US v. Jordan: Jordan and co-defendant Gordon were convicted by a jury of conspiring to commit multiple drug, firearm, and murder offenses arising from the killing of a drug courier (the defendants "forcibly abducted [the victim], took him to another location, and set him on fire."). The conspiracies allegedly took place between 2002 and 2004. Prior to trial, Gordon, moved to dismiss the indictment against him because it was barred under a plea agreement he entered into with the Government in 2002. The district court denied that motion. It also overruled both defendants' objections to the use of hearsay testimony from a deceased co-conspirator during trial.
On appeal, the Fourth Circuit reversed as to Gordon but affirmed Jordan's convictions.
As to Gordon, the court concluded, 2-1, that the 2002 plea agreement barred his prosecution. The agreement was ambiguous as to whether its non-prosecution provision applied only to crimes committed by Gordon at that time or any conduct in which he was engaged. Construing the ambiguity against the Government, the court held that it applied to all conduct, which included the charged conspiracies in the instant case. Therefore, Gordon's convictions were vacated. District Judge Wilson, sitting by designation, would have remanded for further proceedings to determine if extrinsic evidence would show a "mutually agreed upon meaning" to the ambiguous language.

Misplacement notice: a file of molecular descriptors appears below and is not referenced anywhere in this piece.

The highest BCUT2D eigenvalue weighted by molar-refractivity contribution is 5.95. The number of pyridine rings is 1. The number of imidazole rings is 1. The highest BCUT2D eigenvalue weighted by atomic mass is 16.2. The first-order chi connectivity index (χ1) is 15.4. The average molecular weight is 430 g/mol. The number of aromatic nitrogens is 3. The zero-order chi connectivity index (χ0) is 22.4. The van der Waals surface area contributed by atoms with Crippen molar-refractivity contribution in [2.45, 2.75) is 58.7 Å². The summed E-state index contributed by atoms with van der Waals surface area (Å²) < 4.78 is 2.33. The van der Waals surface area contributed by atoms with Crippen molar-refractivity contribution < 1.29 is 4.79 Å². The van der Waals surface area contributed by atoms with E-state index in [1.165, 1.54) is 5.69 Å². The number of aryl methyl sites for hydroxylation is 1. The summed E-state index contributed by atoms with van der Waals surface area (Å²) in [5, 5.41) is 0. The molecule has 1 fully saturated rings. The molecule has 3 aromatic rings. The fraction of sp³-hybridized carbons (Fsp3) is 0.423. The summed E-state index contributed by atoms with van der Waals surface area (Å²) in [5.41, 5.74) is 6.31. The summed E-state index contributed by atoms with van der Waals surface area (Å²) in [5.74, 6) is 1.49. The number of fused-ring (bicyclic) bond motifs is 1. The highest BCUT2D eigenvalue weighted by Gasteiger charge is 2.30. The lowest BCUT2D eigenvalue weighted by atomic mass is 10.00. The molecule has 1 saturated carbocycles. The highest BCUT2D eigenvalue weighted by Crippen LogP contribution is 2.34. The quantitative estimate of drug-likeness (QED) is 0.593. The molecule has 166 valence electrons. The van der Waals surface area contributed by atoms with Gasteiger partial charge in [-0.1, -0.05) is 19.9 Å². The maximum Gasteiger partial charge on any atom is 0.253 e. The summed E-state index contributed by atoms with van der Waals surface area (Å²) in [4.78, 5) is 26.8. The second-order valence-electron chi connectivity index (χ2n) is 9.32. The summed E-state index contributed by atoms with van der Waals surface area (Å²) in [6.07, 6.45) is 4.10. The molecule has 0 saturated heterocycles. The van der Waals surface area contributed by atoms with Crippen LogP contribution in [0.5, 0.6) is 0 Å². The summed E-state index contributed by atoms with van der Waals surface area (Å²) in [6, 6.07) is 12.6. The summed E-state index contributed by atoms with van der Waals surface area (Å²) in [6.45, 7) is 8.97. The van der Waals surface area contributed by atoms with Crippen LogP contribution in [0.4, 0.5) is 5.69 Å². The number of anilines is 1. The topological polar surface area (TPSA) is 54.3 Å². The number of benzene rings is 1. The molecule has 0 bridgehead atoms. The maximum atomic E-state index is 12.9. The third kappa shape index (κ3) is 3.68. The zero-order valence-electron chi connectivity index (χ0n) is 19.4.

As to Jordan, the statements at issue were made by a co-conspirator who was involved in the murder setup to a friend with whom she lived for a while afterwards. The court held that the statements were not barred under Crawford because they were not testimonial because the co-conspirator would not have reasonably believed her friend would eventually testify about those statements in court. In addition, the court concluded that the statements were admissible as statements against penal interest because they related to the co-conspirator's role in the crime.